Aims and Hypotheses [TOP]

Given the evidence we have discussed that theory of mind and corresponding recursive thinking ability continue to develop after childhood, this study explores these abilities in subjects aged 14, 17, and 20 years. In addition, this study proposes a contribution to the validation of a new third-order false-belief task (structured as an unexpected transfer task).

We aim to explore the development of two types of recursive thinking and their possible link from adolescence to adulthood. In the first type, the subject must interpret the thoughts of the characters (the Imposing Memory Task; Kinderman, Dunbar, & Bentall, 1998). The second requires the subject to predict the character’s behaviour on the basis of her/his mental state (the new third-order false-belief task). Each of the two types of recursive thinking is in turn articulated in different levels of increasing complexity. So, they measure the same construct (theory of mind) but with different operationalizations: in the first case the subject has to recognize the correct mental state of the character; in the second case the subject has to attribute the correct mental state in order to predict the character’s behaviour. We also assess the relationships among working memory, language ability, and executive function and the two types of recursive thinking. We hypothesize that the two types of recursive thinking correlate at least when they evaluate the same level of meta-representation; we predict that the role of these cognitive abilities will be more prominent in the more complex recursive thinking. We also hypothesize a stronger age effect on behaviour prediction than on mental state recognition after controlling cognitive abilities, showing a greater complexity of the former capacity.

Method [TOP]

Participants [TOP]

One hundred and ten subjects participated. Of these, 47 were 14-year-olds (young adolescents; M = 14.8 years, SD = 0.49 years, females = 22), 43 were 17-year-olds (adolescents; M = 17.8 years, SD = 0.33 years, females = 18), and 20 were 20-year-olds (young adults; M = 22.8 years, SD = 1.7 years, females = 10). All participants were Italian. The two groups of adolescents were recruited in high schools, and the young adults were recruited from the University. They were neither referred to social services, nor reported for learning and socio-relational difficulties. Informed consent was obtained from each participant, and informed parental consent was obtained for the two groups of adolescents. The research was conducted according to APA ethical standards and was approved by the local ethics committee.

Materials and Procedure [TOP]

Theory of Mind Tasks — Recursive thinking ability was assessed by two tasks: the Imposing Memory Task and a third-order false-belief task, which was specifically devised for the present research.

The Imposing Memory Task (IMT; Kinderman et al., 1998) is an advance theory of mind task composed of a series of five stories: four mentalistic stories that describe a complex social situation, and one control story that involves one character. Each mentalistic story requires the subject to apply recursive thinking to understand the perspective and the intentions of the characters: the subject is required to answer a questionnaire about the characters’ mental states (recursive thinking questions) or about information in the story (memory questions). The response format for each question is a forced choice between two alternatives: one correct and one incorrect. The questions collectively assess different levels of recursive thinking, ranging from the first level of complexity (about a character’s mental state; for example ‘Sam wanted to go to the Post Office to buy a stamp/a tax disc’) to the fifth level of complexity (involving different characters’ minds; for example ‘John thought that Pamela thought that he, John, wanted that Pamela discovered what Sara wanted to do because John wanted to go out alone with Pamela’). Since not all stories include questions that assess the fifth level of complexity, we calculated one score for each level of recursive thinking and proportioned these scores (the range is 0–1). The range of the total score, obtained by the sum of the score of all levels, was similarly proportioned (range 0–1; see Appendix A for an example of the task).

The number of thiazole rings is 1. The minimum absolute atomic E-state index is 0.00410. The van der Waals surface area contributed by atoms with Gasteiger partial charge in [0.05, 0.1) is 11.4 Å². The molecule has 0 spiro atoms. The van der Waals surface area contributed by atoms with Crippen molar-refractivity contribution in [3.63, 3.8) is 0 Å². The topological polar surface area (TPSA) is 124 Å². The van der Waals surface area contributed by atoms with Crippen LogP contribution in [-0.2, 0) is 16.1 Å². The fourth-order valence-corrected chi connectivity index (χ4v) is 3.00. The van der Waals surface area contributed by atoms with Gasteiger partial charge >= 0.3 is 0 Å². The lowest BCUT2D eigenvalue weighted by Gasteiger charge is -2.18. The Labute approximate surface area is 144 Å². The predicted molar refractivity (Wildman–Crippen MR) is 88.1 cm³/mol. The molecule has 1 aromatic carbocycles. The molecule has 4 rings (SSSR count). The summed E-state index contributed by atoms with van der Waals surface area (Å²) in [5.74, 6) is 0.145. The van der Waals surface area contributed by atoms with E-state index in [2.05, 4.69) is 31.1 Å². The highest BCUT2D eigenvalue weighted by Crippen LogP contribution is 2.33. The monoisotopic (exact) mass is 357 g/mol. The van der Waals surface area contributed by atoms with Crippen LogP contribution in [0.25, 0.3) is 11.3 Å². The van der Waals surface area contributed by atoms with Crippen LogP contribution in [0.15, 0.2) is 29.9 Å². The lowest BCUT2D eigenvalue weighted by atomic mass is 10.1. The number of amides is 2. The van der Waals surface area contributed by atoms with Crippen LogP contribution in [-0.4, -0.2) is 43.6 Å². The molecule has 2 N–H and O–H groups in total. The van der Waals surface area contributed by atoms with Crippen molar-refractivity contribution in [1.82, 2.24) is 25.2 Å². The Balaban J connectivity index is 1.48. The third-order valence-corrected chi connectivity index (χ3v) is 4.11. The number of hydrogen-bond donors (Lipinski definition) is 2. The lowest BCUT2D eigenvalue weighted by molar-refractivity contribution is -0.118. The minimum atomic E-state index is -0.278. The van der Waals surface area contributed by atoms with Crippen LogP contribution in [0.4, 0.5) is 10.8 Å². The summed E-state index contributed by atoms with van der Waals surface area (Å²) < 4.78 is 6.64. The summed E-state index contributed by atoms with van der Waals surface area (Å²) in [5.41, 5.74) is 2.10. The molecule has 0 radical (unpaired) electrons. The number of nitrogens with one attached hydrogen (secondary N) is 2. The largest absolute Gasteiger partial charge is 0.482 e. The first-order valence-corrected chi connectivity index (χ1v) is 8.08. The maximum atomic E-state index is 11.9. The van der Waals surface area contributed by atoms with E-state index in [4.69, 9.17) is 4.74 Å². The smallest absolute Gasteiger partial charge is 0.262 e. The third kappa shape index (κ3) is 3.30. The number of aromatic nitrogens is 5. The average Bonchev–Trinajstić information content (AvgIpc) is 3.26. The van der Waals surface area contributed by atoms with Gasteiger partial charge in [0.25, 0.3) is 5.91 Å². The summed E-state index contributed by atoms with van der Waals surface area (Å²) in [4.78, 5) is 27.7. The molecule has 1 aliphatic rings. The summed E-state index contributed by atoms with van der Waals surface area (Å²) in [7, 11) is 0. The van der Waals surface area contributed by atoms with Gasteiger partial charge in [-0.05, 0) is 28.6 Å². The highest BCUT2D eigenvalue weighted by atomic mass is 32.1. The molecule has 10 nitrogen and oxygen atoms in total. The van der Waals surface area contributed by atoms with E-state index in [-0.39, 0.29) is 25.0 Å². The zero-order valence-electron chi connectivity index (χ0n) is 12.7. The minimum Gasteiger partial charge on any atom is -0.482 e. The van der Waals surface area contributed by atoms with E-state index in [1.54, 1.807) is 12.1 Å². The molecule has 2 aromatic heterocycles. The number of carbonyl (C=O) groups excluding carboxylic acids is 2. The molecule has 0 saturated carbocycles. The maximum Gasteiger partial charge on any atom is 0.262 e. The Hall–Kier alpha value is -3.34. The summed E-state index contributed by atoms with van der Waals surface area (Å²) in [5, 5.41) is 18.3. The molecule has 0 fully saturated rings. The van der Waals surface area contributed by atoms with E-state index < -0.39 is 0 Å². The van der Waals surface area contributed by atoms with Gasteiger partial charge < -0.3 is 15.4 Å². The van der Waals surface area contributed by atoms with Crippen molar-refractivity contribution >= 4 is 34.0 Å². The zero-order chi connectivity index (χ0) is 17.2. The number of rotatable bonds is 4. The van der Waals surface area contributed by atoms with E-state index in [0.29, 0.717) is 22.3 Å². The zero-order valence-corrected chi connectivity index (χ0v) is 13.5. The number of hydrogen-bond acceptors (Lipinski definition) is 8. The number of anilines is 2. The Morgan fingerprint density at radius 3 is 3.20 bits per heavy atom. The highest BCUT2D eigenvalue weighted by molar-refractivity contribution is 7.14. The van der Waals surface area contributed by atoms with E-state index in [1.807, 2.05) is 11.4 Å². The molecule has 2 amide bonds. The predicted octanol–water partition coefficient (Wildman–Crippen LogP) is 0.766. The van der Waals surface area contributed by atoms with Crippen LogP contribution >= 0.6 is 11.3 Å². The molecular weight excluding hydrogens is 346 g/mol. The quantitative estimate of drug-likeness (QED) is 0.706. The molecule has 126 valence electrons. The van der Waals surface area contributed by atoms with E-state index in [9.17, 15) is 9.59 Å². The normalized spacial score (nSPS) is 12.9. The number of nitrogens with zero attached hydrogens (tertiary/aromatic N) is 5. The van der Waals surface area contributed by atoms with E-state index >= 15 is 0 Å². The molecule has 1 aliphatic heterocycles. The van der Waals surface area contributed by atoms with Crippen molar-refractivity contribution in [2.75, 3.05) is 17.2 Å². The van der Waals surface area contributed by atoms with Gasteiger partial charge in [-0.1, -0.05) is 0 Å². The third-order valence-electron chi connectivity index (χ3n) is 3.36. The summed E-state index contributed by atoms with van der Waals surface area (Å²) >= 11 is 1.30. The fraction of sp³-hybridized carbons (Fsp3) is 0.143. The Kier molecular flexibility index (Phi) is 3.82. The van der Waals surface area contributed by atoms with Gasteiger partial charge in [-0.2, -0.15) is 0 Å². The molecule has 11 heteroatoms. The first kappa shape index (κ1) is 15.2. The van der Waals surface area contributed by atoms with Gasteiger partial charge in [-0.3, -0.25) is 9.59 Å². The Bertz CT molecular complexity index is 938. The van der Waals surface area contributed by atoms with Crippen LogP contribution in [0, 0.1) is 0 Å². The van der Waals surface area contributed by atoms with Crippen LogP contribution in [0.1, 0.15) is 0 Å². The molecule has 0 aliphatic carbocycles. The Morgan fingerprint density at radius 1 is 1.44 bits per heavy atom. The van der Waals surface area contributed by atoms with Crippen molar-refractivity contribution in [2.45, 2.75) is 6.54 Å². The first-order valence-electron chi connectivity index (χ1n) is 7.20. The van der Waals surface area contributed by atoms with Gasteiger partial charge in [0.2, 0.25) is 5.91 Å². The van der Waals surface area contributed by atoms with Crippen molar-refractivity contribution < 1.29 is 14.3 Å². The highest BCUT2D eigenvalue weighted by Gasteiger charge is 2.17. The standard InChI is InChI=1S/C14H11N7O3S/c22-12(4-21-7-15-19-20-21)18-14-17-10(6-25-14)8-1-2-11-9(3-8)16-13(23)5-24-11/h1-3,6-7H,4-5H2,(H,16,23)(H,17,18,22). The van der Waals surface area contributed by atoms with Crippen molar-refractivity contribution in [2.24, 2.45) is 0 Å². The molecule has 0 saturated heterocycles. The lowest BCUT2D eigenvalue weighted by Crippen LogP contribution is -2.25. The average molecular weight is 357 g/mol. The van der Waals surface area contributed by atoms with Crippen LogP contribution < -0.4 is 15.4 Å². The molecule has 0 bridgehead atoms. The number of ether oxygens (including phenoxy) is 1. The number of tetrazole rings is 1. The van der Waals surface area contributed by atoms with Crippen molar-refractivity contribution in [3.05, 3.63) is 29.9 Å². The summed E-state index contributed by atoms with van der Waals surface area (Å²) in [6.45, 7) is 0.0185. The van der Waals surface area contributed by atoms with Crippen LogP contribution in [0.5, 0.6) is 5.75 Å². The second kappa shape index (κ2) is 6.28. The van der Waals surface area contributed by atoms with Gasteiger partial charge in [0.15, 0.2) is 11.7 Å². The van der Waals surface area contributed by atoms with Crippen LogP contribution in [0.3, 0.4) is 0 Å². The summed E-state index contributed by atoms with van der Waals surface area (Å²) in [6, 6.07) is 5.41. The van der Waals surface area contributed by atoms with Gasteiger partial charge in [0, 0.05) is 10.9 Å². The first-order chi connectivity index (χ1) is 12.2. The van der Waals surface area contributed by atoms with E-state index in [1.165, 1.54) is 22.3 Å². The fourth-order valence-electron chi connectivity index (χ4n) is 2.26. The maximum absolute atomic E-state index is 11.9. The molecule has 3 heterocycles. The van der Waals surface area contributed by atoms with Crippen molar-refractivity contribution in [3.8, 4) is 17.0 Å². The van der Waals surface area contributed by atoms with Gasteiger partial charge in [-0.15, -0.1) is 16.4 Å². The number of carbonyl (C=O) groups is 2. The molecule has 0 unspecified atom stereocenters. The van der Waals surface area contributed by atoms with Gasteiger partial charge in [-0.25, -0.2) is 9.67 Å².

The third-order false-belief task (FBT3) follows the classical structure of first- and second-order false-belief tasks, in which subjects have to attribute a cause to a character's behaviour on the basis of her/his mental state. The FBT3 consists of a brief story about three brothers involved in an unexpected transfer, followed by a questionnaire pertaining to the characters’ mental states. The questionnaire consists of one second-order false-belief question and two third-order false-belief questions (closed-ended questions), each followed by a respective justification question (open-ended questions). All false-belief answers are scored as either correct (1) or incorrect (0); for the justification questions, a 0 is given for incorrect answers, a 1 is assigned when the answer concerns a behaviour of the character, and a 2 is given when the answer concerns the characters’ mental state. The range of the FBT3 total score was proportioned and was from 0 to 1.50 (see Appendix B for the complete versions of the task).